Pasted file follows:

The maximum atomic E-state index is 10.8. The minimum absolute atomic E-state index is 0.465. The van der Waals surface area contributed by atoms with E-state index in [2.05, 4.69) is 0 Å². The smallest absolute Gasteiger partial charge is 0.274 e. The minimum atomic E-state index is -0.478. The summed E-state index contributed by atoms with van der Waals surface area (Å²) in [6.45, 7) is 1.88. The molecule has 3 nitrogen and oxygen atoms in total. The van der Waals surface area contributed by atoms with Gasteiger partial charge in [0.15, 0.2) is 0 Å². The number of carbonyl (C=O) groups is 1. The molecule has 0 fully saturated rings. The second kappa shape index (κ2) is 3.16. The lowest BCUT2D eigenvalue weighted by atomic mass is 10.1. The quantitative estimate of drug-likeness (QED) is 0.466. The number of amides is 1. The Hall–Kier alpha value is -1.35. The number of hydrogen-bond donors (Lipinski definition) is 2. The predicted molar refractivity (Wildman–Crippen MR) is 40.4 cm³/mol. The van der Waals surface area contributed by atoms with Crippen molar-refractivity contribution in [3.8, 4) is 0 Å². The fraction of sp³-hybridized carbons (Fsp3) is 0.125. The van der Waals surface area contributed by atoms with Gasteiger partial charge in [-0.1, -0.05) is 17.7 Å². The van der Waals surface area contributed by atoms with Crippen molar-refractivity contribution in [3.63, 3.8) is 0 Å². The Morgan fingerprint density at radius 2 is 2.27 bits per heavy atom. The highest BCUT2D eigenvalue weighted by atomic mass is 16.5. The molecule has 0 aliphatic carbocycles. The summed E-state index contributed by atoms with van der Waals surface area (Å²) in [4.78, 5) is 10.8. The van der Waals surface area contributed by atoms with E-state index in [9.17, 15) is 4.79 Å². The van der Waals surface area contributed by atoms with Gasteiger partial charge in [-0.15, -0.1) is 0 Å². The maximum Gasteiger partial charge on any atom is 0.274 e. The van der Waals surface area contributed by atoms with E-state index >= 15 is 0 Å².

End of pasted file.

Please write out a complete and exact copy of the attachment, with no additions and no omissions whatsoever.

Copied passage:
The maximum atomic E-state index is 10.8. The minimum absolute atomic E-state index is 0.465. The van der Waals surface area contributed by atoms with E-state index in [2.05, 4.69) is 0 Å². The smallest absolute Gasteiger partial charge is 0.274 e. The minimum atomic E-state index is -0.478. The summed E-state index contributed by atoms with van der Waals surface area (Å²) in [6.45, 7) is 1.88. The molecule has 3 nitrogen and oxygen atoms in total. The van der Waals surface area contributed by atoms with Gasteiger partial charge in [0.15, 0.2) is 0 Å². The number of carbonyl (C=O) groups is 1. The molecule has 0 fully saturated rings. The second kappa shape index (κ2) is 3.16. The lowest BCUT2D eigenvalue weighted by atomic mass is 10.1. The quantitative estimate of drug-likeness (QED) is 0.466. The number of amides is 1. The Hall–Kier alpha value is -1.35. The number of hydrogen-bond donors (Lipinski definition) is 2. The predicted molar refractivity (Wildman–Crippen MR) is 40.4 cm³/mol. The van der Waals surface area contributed by atoms with Crippen molar-refractivity contribution in [3.8, 4) is 0 Å². The fraction of sp³-hybridized carbons (Fsp3) is 0.125. The van der Waals surface area contributed by atoms with Gasteiger partial charge in [-0.1, -0.05) is 17.7 Å². The van der Waals surface area contributed by atoms with Crippen molar-refractivity contribution in [3.63, 3.8) is 0 Å². The Morgan fingerprint density at radius 2 is 2.27 bits per heavy atom. The highest BCUT2D eigenvalue weighted by atomic mass is 16.5. The molecule has 0 aliphatic carbocycles. The summed E-state index contributed by atoms with van der Waals surface area (Å²) in [4.78, 5) is 10.8. The van der Waals surface area contributed by atoms with E-state index in [9.17, 15) is 4.79 Å². The van der Waals surface area contributed by atoms with Gasteiger partial charge in [-0.15, -0.1) is 0 Å². The maximum Gasteiger partial charge on any atom is 0.274 e. The van der Waals surface area contributed by atoms with E-state index >= 15 is 0 Å².